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Extraordinary Rendition

Extraordinary Rendition

In this tale, we travel back in time to June, 1992. I am 15 years old. My brother, Elijah, is 19. He came over to the house I shared with our mother in Sebastopol, California early one afternoon. We went to the video store to pick out something to watch. Returning to my house with six VHS tapes, the plan was to watch The Godfather I, II, & III consecutively. Binge watching, before it was cool.

It goes without saying that the last three hours were rather disappointing. Not only were we a bit bored, but also hungry and suffering from that existential angst one feels when you realize that you just wasted one of your few days left on Earth.

Elijah, always dissatisfied with his current state back in the day, thought we should go get a triple espresso and a late dinner. We hopped in his car, our father’s old Thunderbird, and went off for refreshments. We lived in a rural area so it was an eight mile trip to the highway where you could get food and coffee at 2200.

After we ate, Elijah, always more spontaneous than myself said, “Lets go to Palm Springs for breakfast.”

No big deal, it’s just an eight hour drive, and we are already on the highway, right?

Elijah is hilarious and with few exceptions, he is an excellent travelling companion. We rolled down the road at ludicrous speed playing Body Count (Ice T’s medal band) on the cassette deck.

Edith and Lou

We showed up for breakfast at our grandparents home in Palm Springs around 0630. They lived in a gated mobile home park. We snuck in behind a gardner’s truck and arrived at their front door. Grandpa Lou answered our knock directly and, a bit overwhelmed, started laughing and didn’t stop for a minute or two. The precious old guy was really happy to see us.

We caught up on our various stories and had bagels with smoked fish and red onions. Delicious. Then, we crashed. Long frickin' night!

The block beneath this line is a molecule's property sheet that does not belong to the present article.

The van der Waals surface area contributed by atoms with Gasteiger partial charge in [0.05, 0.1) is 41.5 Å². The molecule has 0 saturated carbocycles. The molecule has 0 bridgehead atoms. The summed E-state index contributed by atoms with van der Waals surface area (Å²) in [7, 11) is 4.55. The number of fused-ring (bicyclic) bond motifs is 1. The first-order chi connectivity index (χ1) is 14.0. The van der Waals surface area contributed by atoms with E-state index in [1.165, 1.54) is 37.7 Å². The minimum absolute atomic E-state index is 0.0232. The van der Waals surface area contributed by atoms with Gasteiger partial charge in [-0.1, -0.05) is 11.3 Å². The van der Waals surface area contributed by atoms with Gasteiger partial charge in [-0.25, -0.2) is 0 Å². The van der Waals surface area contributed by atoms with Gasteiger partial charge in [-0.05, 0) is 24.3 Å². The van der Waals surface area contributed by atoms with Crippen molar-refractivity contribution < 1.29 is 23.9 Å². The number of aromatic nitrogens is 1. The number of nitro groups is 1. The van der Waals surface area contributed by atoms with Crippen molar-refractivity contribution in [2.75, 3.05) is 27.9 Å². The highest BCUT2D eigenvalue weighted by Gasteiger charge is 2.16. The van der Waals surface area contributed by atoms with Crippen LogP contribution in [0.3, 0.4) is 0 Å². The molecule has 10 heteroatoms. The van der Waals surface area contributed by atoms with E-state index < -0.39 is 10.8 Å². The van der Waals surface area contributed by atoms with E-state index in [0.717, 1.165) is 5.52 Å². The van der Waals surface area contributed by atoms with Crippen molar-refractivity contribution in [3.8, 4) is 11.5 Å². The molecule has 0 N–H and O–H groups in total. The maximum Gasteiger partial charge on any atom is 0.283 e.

Elijah and I grew up in Palm Springs. We had returned to the friends, memories, and patterns of behavior we had left behind. I went off to visit my long time friend, Avram (pseudonym). We met in Mrs. Larabee’s class at Palm Valley School in 1982. I had the pleasure to catch up with his parents and siblings as well. I spent a lot of time at their home as a child and it was great to see them.

I recall being taken aback by the gambling addiction Avram had acquired since I left town. He went out of his way to thank me for teaching him how to hijack the phone system to make calls on other people’s phones from outside their home. This was something I figured out how to do because of curiosity sparked by having found a pile of used phone systems in a dumpster. He was using the knowledge to engage in some sort of fraud scheme to raise money for his gambling. What the hell happened in the 18 months I had been gone? I was rather glad to have moved away, actually.

His family had some event at their temple to attend that evening so I had to split after a few hours. I tracked down Elijah with his old friend Ryan. I asked if he could come pick me up. He obliged.

He rolled up a bit later, not in his Thunderbird, but in Grandma’s Ford LTD Wagon. Within a mile or two I had come to the conclusion that he was drunk as a skunk. He had had a drinking problem for at least a few years (potentially many more than that) by the time he as 19. In fact, he had recently totalled his pick up truck which is why he was driving the Thunderbird. Anyway, he was quite a dangerous drinker and rather obstinate after he hit his limit. Knowing better than to make a fuss, I waited till we were stopped a red light and I jumped out of the car. “See ya”, I said.

Affronted, he did his best to make the LTD Wagon look and sound angry as he made his left turn onto Vista Chino without me. Wise decision, I thought.

Thankfully, true to my grandmother’s training, I had a quarter in my pocket and called my grandparents for a ride. I hung out in this liquor store’s parking lot and waited.